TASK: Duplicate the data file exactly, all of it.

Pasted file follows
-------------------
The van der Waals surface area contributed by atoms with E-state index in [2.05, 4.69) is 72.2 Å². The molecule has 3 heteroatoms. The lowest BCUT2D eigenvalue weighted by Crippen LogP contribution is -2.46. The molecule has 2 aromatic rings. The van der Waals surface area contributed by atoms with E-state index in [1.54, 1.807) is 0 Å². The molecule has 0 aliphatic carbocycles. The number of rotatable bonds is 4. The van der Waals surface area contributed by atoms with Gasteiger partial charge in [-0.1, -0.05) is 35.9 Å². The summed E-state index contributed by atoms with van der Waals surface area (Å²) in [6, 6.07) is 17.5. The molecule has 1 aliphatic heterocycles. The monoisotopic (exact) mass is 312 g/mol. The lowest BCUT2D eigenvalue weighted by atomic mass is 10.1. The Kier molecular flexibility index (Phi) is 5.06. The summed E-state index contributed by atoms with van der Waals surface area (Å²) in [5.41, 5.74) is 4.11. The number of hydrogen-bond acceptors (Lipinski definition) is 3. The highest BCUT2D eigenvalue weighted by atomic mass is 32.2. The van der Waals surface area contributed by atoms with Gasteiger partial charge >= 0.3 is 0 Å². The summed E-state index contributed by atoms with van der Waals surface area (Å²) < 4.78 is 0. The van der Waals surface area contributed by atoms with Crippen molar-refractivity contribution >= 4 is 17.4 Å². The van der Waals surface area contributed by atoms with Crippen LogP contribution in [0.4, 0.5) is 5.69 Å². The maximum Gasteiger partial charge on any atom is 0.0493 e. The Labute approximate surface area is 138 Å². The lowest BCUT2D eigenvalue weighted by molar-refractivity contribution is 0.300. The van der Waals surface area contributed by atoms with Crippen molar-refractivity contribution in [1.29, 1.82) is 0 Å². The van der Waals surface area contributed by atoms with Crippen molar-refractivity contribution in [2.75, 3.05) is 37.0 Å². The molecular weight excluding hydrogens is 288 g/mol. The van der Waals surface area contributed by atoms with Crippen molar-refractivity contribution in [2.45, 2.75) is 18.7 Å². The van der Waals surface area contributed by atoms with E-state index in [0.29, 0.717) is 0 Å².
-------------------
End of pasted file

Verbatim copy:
The van der Waals surface area contributed by atoms with E-state index in [2.05, 4.69) is 72.2 Å². The molecule has 3 heteroatoms. The lowest BCUT2D eigenvalue weighted by Crippen LogP contribution is -2.46. The molecule has 2 aromatic rings. The van der Waals surface area contributed by atoms with E-state index in [1.54, 1.807) is 0 Å². The molecule has 0 aliphatic carbocycles. The number of rotatable bonds is 4. The van der Waals surface area contributed by atoms with Gasteiger partial charge in [-0.1, -0.05) is 35.9 Å². The summed E-state index contributed by atoms with van der Waals surface area (Å²) in [6, 6.07) is 17.5. The molecule has 1 aliphatic heterocycles. The monoisotopic (exact) mass is 312 g/mol. The lowest BCUT2D eigenvalue weighted by atomic mass is 10.1. The Kier molecular flexibility index (Phi) is 5.06. The summed E-state index contributed by atoms with van der Waals surface area (Å²) in [5.41, 5.74) is 4.11. The number of hydrogen-bond acceptors (Lipinski definition) is 3. The highest BCUT2D eigenvalue weighted by atomic mass is 32.2. The van der Waals surface area contributed by atoms with Gasteiger partial charge >= 0.3 is 0 Å². The summed E-state index contributed by atoms with van der Waals surface area (Å²) < 4.78 is 0. The van der Waals surface area contributed by atoms with Crippen molar-refractivity contribution >= 4 is 17.4 Å². The van der Waals surface area contributed by atoms with Crippen LogP contribution in [0.4, 0.5) is 5.69 Å². The maximum Gasteiger partial charge on any atom is 0.0493 e. The Labute approximate surface area is 138 Å². The lowest BCUT2D eigenvalue weighted by molar-refractivity contribution is 0.300. The van der Waals surface area contributed by atoms with Crippen molar-refractivity contribution in [1.29, 1.82) is 0 Å². The van der Waals surface area contributed by atoms with Crippen molar-refractivity contribution in [2.75, 3.05) is 37.0 Å². The molecular weight excluding hydrogens is 288 g/mol. The van der Waals surface area contributed by atoms with Crippen molar-refractivity contribution in [2.45, 2.75) is 18.7 Å². The van der Waals surface area contributed by atoms with E-state index in [0.29, 0.717) is 0 Å².